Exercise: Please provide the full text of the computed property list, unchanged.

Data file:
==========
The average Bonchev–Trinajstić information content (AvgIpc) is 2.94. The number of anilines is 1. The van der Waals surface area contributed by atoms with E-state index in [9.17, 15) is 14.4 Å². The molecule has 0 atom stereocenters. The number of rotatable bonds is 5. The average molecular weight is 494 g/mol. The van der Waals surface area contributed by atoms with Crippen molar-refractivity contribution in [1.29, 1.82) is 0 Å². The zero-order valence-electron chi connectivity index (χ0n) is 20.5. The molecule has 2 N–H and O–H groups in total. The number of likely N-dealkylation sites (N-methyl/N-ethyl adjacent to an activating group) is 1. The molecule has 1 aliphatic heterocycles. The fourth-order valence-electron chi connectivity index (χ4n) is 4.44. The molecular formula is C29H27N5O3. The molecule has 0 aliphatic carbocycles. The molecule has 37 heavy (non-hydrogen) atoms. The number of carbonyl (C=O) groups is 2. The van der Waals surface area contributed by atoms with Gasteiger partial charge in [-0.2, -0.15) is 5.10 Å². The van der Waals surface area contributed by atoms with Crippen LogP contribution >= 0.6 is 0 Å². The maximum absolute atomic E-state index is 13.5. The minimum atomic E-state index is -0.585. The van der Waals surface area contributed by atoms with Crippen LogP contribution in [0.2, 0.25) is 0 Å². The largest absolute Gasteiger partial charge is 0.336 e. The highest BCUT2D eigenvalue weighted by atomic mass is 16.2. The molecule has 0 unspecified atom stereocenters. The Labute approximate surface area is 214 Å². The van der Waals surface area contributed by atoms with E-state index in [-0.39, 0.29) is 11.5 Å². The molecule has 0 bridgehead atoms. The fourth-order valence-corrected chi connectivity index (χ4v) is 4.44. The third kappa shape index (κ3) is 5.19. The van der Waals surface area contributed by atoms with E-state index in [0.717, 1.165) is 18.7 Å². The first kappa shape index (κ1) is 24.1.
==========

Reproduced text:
The average Bonchev–Trinajstić information content (AvgIpc) is 2.94. The number of anilines is 1. The van der Waals surface area contributed by atoms with E-state index in [9.17, 15) is 14.4 Å². The molecule has 0 atom stereocenters. The number of rotatable bonds is 5. The average molecular weight is 494 g/mol. The van der Waals surface area contributed by atoms with Crippen molar-refractivity contribution in [1.29, 1.82) is 0 Å². The zero-order valence-electron chi connectivity index (χ0n) is 20.5. The molecule has 2 N–H and O–H groups in total. The number of likely N-dealkylation sites (N-methyl/N-ethyl adjacent to an activating group) is 1. The molecule has 1 aliphatic heterocycles. The fourth-order valence-electron chi connectivity index (χ4n) is 4.44. The molecular formula is C29H27N5O3. The molecule has 0 aliphatic carbocycles. The molecule has 37 heavy (non-hydrogen) atoms. The number of carbonyl (C=O) groups is 2. The van der Waals surface area contributed by atoms with Gasteiger partial charge in [-0.2, -0.15) is 5.10 Å². The van der Waals surface area contributed by atoms with Crippen LogP contribution >= 0.6 is 0 Å². The maximum absolute atomic E-state index is 13.5. The minimum atomic E-state index is -0.585. The van der Waals surface area contributed by atoms with Crippen LogP contribution in [0.2, 0.25) is 0 Å². The largest absolute Gasteiger partial charge is 0.336 e. The highest BCUT2D eigenvalue weighted by atomic mass is 16.2. The molecule has 0 unspecified atom stereocenters. The Labute approximate surface area is 214 Å². The van der Waals surface area contributed by atoms with E-state index in [-0.39, 0.29) is 11.5 Å². The molecule has 0 bridgehead atoms. The fourth-order valence-corrected chi connectivity index (χ4v) is 4.44. The third kappa shape index (κ3) is 5.19. The van der Waals surface area contributed by atoms with E-state index in [0.717, 1.165) is 18.7 Å². The first kappa shape index (κ1) is 24.1.